Diamond War Memorial Project

Nurse Laura Marion Gailey

Voluntary Aid Detachment. Regimental Number ----
Born: ---- Died: 1917-03-24 Aged: -- Enlisted: ------

Name commemorated on the Diamond War Memorial.

Youngest daughter of William Gailey (born 1844/45), stationer, and Margaret Elizabeth Gailey (born Tyrone, 1853/54), 6, Bayview Terrace, Londonderry. Sister of Jean (Jeanie, born 1876/77) Gailey, Waterloo Place, Londonderry; Evelyn Gailey (born 1881/82), who married the Reverend R. H. Davidson, Stranorlar, on October 1, 1912 (both appear to have moved to Tullyhogue, County Tyrone); and Ethel Margaret Gailey (born 1885/86), who married Lieutenant J. G. Moses, Royal Warwickshire Regiment, son of Mr and Mrs J. G. Moses, Glenlea, West Hartlepool, at Great James Street Presbyterian Church, on June 23, 1919 (both appear to have moved to New Zealand).

Miss Gailey, who was one of the first Voluntary Aid Detachment nurses to volunteer, had been engaged in military hospital duties. Some four weeks before her death she had an attack of measles, which developed into pneumonia, and this proved fatal. On Thursday, March 29, 1917, the Londonderry Sentinel announced that the remains of Miss Laura Gailey were interred the previous day, with full military honours. The military authorities took charge of the entire arrangements. The coffin was borne to the cemetery on a gun carriage, covered with the Union Flag, and after the interment the 'Last Post' was sounded by buglers. The chief mourners were deceased's sorrowing mother and sister, and representatives were present from Fazakerley Hospital, in which the deceased had nursed for eight months until falling ill.

More details of Miss Gailey's funeral were given in a letter from an English gentleman to a friend in Londonderry ? 'I have just come from attending the funeral of Nurse Gailey, a most impressive and solemn spectacle. Ranking as an officer, the deceased lady was entitled by King's Regulations to a funeral with full military honours. The firing party and band numbered about eighty, and there were about 200 nurses present to pay the last tribute to a dead sister, whom everybody in Fazakerley Hospital liked for her gentle disposition and ready sympathy. The band and buglers belonged to the Welsh Fusiliers. Many of the officers were present, and R.A.M.C. non-commissioned officers acted as bearers. On the Union Jack covering the coffin were many wreaths. I shall not soon forget the inspiring effect of the moving procession, the measured tramp, tramp, tramp of the soldiers, or the sad yet lofty music of the ?Dead March,? with muffled drums.'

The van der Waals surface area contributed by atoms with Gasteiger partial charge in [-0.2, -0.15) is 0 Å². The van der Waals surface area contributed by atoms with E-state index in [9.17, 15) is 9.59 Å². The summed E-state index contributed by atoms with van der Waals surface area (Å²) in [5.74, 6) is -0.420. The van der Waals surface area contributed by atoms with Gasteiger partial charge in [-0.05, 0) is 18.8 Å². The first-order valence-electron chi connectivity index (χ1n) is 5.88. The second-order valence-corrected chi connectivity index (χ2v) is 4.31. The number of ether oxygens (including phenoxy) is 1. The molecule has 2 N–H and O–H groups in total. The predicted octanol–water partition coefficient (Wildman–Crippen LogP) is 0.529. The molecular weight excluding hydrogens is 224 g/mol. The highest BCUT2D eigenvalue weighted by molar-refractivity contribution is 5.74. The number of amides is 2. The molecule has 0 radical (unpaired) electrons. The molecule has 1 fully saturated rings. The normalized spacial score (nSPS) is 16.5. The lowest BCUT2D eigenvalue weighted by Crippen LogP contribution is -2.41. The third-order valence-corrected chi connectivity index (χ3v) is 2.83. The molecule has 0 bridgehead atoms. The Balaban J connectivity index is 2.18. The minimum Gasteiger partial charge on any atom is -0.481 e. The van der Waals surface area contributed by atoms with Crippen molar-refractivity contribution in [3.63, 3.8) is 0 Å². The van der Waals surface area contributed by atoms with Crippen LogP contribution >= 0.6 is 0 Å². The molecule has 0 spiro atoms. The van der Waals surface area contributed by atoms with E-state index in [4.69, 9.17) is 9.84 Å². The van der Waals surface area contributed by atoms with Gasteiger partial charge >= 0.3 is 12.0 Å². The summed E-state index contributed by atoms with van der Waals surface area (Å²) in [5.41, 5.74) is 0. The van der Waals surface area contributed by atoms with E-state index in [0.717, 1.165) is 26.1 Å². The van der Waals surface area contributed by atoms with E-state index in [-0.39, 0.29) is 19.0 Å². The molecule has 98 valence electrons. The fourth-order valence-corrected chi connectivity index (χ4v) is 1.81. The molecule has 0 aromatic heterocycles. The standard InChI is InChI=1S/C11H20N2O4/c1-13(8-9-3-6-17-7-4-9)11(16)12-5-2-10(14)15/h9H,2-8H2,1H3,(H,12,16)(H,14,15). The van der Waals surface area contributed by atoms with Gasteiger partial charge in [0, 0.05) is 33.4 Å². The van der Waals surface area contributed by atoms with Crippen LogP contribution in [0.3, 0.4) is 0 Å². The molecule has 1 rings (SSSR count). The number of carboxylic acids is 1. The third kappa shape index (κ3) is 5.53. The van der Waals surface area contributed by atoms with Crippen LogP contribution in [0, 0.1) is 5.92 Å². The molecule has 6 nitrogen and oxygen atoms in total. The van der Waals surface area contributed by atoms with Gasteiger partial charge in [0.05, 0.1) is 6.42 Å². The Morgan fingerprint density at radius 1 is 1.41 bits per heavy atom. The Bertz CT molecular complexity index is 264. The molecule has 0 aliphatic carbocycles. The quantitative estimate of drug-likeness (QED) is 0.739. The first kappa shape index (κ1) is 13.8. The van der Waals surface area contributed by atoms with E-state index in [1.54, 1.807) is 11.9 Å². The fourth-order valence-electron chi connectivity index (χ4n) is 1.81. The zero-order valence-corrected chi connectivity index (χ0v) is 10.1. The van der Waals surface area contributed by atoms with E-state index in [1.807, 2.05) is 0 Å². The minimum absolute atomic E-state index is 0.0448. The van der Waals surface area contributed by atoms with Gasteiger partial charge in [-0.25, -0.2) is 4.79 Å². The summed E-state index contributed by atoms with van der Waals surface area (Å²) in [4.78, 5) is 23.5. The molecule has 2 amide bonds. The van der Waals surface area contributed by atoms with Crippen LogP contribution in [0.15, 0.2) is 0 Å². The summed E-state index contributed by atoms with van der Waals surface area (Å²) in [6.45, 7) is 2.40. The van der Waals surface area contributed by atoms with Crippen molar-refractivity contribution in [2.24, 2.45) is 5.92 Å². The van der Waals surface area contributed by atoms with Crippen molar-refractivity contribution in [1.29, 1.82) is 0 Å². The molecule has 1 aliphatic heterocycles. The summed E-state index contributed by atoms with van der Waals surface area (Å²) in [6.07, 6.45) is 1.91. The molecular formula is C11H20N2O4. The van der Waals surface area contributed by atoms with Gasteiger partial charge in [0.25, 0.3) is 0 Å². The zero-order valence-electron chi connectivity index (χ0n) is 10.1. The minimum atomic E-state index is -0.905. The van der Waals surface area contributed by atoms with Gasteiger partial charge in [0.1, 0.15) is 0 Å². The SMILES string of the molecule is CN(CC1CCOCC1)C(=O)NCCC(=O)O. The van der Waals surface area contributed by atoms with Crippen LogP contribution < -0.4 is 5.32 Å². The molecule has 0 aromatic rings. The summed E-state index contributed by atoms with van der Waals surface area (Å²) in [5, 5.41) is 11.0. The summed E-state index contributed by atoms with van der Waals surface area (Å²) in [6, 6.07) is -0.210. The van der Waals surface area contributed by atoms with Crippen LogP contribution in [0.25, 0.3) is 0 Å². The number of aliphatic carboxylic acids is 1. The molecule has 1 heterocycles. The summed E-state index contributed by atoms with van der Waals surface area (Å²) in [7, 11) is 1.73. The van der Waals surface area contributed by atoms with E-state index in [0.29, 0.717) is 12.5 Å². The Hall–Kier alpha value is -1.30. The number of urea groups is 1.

At the close of the evening service in Great James Street Presbyterian Church, on Sunday, March 25, 1917, the Reverend Dr James Thompson made a touching reference to Nurse Gailey's death. She whose early removal we mourn this evening, he said, was dearly loved in the family to which she belonged, and was held in high esteem by all who knew her. She heard the call of her King and country to do something in the crisis through which we as a nation are passing. When accepted she went right willingly to the work that fell to her lot, and faithfully she discharged the duties devolving upon her until sickness intervened and stayed her hand. There are elements of comfort for the bereaved in the fact that death came to their dear one when she was engaged in such noble and self denying service, ministering to the necessities and assuaging the sufferings of those who were wounded in their country's defence and service.

Nurse Gailey's mother, Margaret Elizabeth Gailey, became proprietress of a news agency and stationery business in Waterloo Place, Londonderry, following the death of her husband. She died on March 20, 1919, from pneumonia, following an attack of influenza. Nurse Gailey's sister, Jeanie, appears then to have become proprietress of the same business. She died, suddenly, on May 6, 1934, at the residence of her aunt, Miss White, in Richmond Crescent, Londonderry.

Laura M. Gailey, Bayview Terrace, signed the Ulster Solemn League and Covenant (September 1912) pledging resistance to Home Rule for Ireland.